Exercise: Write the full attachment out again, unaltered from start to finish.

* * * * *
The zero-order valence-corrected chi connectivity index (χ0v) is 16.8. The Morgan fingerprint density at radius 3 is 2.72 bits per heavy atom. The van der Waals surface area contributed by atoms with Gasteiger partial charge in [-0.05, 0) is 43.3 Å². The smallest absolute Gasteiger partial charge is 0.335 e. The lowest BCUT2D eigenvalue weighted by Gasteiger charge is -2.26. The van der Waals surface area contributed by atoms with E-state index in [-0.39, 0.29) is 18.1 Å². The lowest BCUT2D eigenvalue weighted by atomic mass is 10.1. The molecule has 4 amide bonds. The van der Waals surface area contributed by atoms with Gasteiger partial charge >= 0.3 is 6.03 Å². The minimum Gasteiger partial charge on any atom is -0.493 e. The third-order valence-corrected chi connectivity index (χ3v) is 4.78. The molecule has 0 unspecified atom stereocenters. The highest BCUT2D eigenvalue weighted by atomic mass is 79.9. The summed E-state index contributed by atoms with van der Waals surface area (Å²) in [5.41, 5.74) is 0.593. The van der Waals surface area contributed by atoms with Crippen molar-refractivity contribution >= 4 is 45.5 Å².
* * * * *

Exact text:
The zero-order valence-corrected chi connectivity index (χ0v) is 16.8. The Morgan fingerprint density at radius 3 is 2.72 bits per heavy atom. The van der Waals surface area contributed by atoms with Gasteiger partial charge in [-0.05, 0) is 43.3 Å². The smallest absolute Gasteiger partial charge is 0.335 e. The lowest BCUT2D eigenvalue weighted by Gasteiger charge is -2.26. The van der Waals surface area contributed by atoms with E-state index in [-0.39, 0.29) is 18.1 Å². The lowest BCUT2D eigenvalue weighted by atomic mass is 10.1. The molecule has 4 amide bonds. The van der Waals surface area contributed by atoms with Gasteiger partial charge >= 0.3 is 6.03 Å². The minimum Gasteiger partial charge on any atom is -0.493 e. The third-order valence-corrected chi connectivity index (χ3v) is 4.78. The molecule has 0 unspecified atom stereocenters. The highest BCUT2D eigenvalue weighted by atomic mass is 79.9. The summed E-state index contributed by atoms with van der Waals surface area (Å²) in [5.41, 5.74) is 0.593. The van der Waals surface area contributed by atoms with Crippen molar-refractivity contribution >= 4 is 45.5 Å².